For an unassisted person using a manual wheelchair, small barriers can impede safe passage, cause stranding, and contribute to user accidents. Wheelramps provide easier and safer passage over these barriers. Wheelchair-related hospital admissions will be reduced and users can enjoy improved independence.
A usual caster consists of a wheel mounted on a horizontal axis, disposed rearward from a vertical axis shaft located on the bottom of a vehicle, such as a wheelchair, shopping cart, or industrial cartage. A wheelchair caster wheel radius typically ranges from two to four inches to save space. When a large percentage of the weight is borne by the front caster wheels, the small caster radius makes overcoming even small obstacles difficult
Figure 1 illustrates my Wheelramps, a new caster arrangement first described in US Patent 8,539,640 B1. Wheelramps improve safety and reduce the force needed to overcome obstacles by introducing a secondary wheel/pulley and belt arrangement, thereby forming a built-in ramp. However, if the ramp encounters an obstacle forward of the vertical caster axis, the Wheelramp may try to turn in an unwanted direction. This possibility is avoided by allowing the ramp to slightly elevate, thus activating a vertical axis anti-rotation brake, and then to release the brake when the ramp is no longer elevated. Forward motion is not otherwise impeded, so normal travel is unhindered.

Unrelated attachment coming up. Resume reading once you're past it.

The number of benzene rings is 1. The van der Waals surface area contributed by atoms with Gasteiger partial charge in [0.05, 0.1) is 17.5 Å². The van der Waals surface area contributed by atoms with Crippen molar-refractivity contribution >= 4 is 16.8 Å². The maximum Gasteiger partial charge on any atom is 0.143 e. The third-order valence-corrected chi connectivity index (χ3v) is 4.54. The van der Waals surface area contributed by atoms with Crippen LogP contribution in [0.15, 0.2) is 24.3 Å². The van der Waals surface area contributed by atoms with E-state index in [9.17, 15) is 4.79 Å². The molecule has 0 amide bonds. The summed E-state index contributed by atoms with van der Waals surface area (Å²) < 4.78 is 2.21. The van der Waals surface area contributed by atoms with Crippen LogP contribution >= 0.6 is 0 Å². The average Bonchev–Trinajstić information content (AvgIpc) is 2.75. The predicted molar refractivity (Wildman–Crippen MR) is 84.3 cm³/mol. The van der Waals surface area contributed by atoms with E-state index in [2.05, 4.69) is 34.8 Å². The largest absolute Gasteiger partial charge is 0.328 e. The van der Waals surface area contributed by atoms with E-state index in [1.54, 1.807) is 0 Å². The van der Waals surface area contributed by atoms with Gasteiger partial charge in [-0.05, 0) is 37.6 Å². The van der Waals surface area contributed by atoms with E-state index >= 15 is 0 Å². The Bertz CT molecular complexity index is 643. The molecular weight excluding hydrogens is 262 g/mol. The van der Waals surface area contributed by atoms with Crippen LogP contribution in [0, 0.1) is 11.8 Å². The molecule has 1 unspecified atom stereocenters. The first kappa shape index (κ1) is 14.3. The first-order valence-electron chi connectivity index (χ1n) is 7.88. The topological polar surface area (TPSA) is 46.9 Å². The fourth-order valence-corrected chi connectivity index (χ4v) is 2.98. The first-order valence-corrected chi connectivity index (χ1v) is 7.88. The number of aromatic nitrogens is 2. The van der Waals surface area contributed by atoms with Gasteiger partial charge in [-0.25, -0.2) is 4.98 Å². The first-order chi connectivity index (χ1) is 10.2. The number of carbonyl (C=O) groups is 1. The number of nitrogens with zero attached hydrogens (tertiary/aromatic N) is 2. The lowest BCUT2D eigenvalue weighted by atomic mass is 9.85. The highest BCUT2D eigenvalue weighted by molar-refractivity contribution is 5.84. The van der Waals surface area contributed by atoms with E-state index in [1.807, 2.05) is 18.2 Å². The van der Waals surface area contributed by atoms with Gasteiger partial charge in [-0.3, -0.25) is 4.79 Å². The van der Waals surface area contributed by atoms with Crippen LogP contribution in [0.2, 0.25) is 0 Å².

Figure 2 illustrates prototype Wheelramps mounted on a manual wheelchair. The caster wheels were fitted with grooves machined for commercial v-belts incorporating Kevlar cords, and belt tensioning was established by construction alone. Initial results were encouraging, as ¾ inch high barriers were easily overcome, but it became apparent that belt tension was inadequate to establish really excellent ramp characteristics - the belt was over-deflected upwardly when heavily loaded, thus reducing the desired improvement.
Figure 3 illustrates several newer modifications. (1) The wheel/pulley grooves are modified to accommodate an inverted v-belt. V-belt inversion places the tensioning cords closer to the bottom of the grooves, reducing friction. (2) The auxiliary pulley is now supported by a clevis and tensioning bolt/nut arrangement. (3) Bellville washers have been added under the tensioning nut to insure consistently high belt tension.
Not Illustrated: (4) The horizontal caster wheel axis and the caster support axis arms are now separated and, (5) A simplified strong upper support for the vertical brake actuator has been devised. This Wheelramp is easily manufactured, tensioned, and more easily installed or serviced for a wider number of wheelchairs.
Other applications of the technology include carts, gurneys, walkers, and various industrial applications. These additional implementations are expected to improve cart utility where surfaces are not perfectly flat. Overcoming small elevation changes of 1 to 1.5 inches or so caused by door thresholds, frost heaves, uneven ground settling, or other imperfections will improve user safety, satisfaction, have less impact on cartage transport, and possibly reduce facility maintenance costs. The inventor is unaware of anything like this on the market!
HAW Jun 17
ABOUT THE ENTRANT
Name: Herbert Waggener
Type of entry: individual
Herbert is inspired by:
To help provide a better quality of life for people with physical problems. Thus far this has included this personal transport technology, low-wear hip joint fabrication, and medical device sterilization, among other things.
Software used for this entry:
Patent status: patented